Paid sick leave should be a no-brainer—do you really want to incentivize your McDonald’s cook to come to work with the flu?—so let’s skip to the main course: the minimum wage. Recall that the #15Now movement secured a heightened Seattle minimum wage three years ago. We also already have sick leave. Consequently, I-1433 doesn’t directly affect Seattle workers. But it will influence the destinies of poor workers elsewhere across Washington—where, FYI, a basic living wage is, on average, $13.36 per hour for two working parents with one kid. The question Seattle voters must ask themselves is “Will the benefits of a mandated living wage translate outside our city limits?” There’s a strong argument to be made that while an economic powerhouse like Seattle has a big-enough profit margin to support a living wage, small towns in eastern Washington, where both the cost of living and the opportunities for business are lower, might have a harder time. The higher the minimum wage, the more expensive it is to do business. This theoretically leads to higher unemployment, which is already two to three times higher in rural counties than in King. These legitimate concerns are outweighed, though, by two considerations. First are the benefits of a higher minimum wage: All else being equal, workers who earn more than a poverty wage spend more as consumers, thus stimulating the economy to create more jobs and needing less taxpayer-funded welfare. Second is our moral obligation as a society to reduce poverty and oppose inequality. I-1433 would accomplish both these things, and enable ethical businesses to pay their employees decently without worrying they’ll be undercut by cheaper competitors. I-1433 protects workers, increases public health, and stands as a partial antidote to the incredible poverty and inequality that pervades our society. Vote yes.

★ Initiative 1464

Publicly finance elections and tighten transparency and anti-corruption rules.

Yes

It’s no secret that money and donor influence has corroded the integrity of American government. The United States Supreme Court’s 2010 Citizens United decision, which found that corporations have a right to spend unlimited sums of money on elections, has become a euphemism for corporate overreach. But the rot is older than Citizens. A recent study of nearly 2,000 policy decisions between 1981 and 2002 found that “economic elites” strongly influence elected officials’ decisions, while ordinary citizens have “little or no independent influence on policy at all.” Translation: We live in a plutocracy where money talks. I-1464 alone will not solve this problem, but it is a big step in the right direction. It would close a loophole that allows political groups to launder their money through shell entities called political action committees (PACs), thus hiding the money’s origin from voters. It would also create a three-year waiting period before retired public officials could start lobbying their old offices, and lower the burden of proof for showing that a candidate illegally coordinated with “independent” PACs. But here’s the doozy: I-1464 would create a public campaign-finance program in which the government would issue “democracy vouchers” of up to $150 to qualifying candidates (Seattle passed similar legislation last year). How do they qualify? First, by getting at least 75 human individuals to contribute at least $10 each to their campaign (this is to weed out joke candidates) and second, by agreeing to limit other donations. The idea is to give candidates a financial stake in courting ordinary voters. The democracy credits would be funded by closing a tax loophole that currently allows some shoppers from other states to waive sales tax. By magnifying the fundraising power of grassroots candidates, democracy credits would make a small difference in big, well-funded elections and a big difference in smaller elections. I-1464’s other features would help keep those candidates honest once they’re in office. Vote yes for I-1464, because democracy matters.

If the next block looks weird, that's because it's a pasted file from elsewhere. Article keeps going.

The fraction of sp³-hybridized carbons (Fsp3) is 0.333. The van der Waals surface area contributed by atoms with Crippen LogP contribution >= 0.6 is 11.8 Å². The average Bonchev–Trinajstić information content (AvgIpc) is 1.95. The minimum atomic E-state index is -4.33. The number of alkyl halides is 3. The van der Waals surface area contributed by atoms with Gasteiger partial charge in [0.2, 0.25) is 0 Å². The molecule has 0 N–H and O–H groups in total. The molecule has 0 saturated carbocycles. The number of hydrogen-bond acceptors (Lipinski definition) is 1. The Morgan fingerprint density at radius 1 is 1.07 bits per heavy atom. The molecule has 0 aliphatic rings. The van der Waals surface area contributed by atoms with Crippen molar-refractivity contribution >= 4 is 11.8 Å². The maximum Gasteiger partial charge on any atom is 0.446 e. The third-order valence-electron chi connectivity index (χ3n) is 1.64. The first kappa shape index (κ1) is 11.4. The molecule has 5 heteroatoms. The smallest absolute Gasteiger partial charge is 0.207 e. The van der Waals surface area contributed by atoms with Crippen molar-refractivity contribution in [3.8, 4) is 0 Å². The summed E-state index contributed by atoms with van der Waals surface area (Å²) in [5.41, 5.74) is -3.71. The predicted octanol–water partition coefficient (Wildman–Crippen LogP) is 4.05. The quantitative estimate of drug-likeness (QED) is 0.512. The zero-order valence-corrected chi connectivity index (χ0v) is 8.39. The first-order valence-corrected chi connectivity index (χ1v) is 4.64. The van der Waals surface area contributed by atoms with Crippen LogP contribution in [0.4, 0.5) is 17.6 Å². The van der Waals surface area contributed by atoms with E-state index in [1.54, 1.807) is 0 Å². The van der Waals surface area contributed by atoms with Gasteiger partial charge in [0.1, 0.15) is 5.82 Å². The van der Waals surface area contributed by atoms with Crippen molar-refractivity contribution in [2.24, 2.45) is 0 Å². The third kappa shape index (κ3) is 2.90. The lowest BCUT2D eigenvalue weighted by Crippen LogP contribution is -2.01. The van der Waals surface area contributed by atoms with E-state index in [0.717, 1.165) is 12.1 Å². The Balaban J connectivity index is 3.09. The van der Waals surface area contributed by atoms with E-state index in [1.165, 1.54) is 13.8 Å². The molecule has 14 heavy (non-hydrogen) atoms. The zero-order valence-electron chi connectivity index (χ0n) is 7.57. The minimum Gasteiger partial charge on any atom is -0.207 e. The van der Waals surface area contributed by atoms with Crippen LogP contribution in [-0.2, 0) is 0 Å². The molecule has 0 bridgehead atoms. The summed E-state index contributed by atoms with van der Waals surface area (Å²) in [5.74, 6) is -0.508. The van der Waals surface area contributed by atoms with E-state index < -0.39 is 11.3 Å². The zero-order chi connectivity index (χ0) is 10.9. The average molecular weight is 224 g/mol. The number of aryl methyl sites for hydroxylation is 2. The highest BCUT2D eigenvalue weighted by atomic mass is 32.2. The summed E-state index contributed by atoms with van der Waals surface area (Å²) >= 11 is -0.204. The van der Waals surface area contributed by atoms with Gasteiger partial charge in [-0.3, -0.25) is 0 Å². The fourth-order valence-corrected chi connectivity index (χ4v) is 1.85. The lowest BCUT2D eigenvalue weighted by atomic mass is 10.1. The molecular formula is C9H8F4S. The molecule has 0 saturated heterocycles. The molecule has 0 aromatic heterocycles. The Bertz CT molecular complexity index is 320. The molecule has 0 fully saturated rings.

★ Initiative 1491

Allow courts to revoke the gun rights of people at risk of hurting themselves or others.

Yes